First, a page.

Export ban: court construes FOSFA 201 prohibition and default clauses

This briefing from Ince & Co focuses on the case of Novasen S.A. v Alimenta S.A. [2013] EWHC 345 (Comm), where the court construed FOSFA 201 prohibition and default clauses. The parties entered into a contract for the sale of Senegalese crude groundnut oil in bulk. Before the goods were shipped, a Senegalese government prohibition on export that applied to this commodity was declared.  This stayed in force for just over two months.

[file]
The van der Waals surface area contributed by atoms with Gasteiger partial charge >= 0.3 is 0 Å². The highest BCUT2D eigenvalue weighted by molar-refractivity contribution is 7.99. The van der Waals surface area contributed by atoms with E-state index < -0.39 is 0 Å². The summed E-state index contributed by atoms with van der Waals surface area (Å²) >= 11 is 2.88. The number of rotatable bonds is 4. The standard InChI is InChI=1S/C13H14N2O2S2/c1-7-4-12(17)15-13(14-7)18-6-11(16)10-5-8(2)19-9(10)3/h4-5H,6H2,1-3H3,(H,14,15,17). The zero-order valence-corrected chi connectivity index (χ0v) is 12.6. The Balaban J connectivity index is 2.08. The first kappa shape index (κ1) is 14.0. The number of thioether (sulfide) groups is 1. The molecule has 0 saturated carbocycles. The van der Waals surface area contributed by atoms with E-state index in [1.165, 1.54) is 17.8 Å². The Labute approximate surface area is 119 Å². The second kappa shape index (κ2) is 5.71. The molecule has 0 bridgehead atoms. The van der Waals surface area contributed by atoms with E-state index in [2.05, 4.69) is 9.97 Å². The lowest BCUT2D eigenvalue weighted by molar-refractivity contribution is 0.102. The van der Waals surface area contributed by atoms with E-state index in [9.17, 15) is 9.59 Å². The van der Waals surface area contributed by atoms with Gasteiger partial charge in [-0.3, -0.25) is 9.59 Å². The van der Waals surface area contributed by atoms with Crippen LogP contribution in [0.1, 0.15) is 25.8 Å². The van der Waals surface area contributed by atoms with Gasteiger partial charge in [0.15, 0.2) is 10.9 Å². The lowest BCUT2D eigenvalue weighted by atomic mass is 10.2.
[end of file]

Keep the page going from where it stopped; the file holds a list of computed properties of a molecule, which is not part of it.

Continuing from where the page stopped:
The Sellers immediately notified the Buyers of the prohibition in accordance with the FOSFA 201 Prohibition clause incorporated into the sale contract, the result of which was that the shipment period was automatically extended by 30 days. At the same time however, the Sellers also purported to terminate the sale contract on the grounds of the prohibition. The Buyers declared this to be an anticipatory repudiatory breach of contract which they accepted as bringing the contract to an end and sought damages. The Sellers argued that the Buyers had suffered no loss because, pursuant to the Prohibition clause, the contract would, in any event, have come to an end without any liability on the Sellers’ part after the 30 day extension had expired. The FOSFA Board of Appeal disagreed and held that, by terminating the contract prematurely, the Sellers had deprived themselves of the right to rely on the potential automatic cancellation of the contract without any liability on their part, under the provisions of the Prohibition Clause. The Board awarded the Buyers default damages at the difference between the contract price and the market price as at the date of the termination. The Commercial Court has now allowed the Sellers’ appeal, finding that the Default clause in the contract placed a ceiling on the recoverable damages and conferred no right to recover damages if no loss had been suffered…

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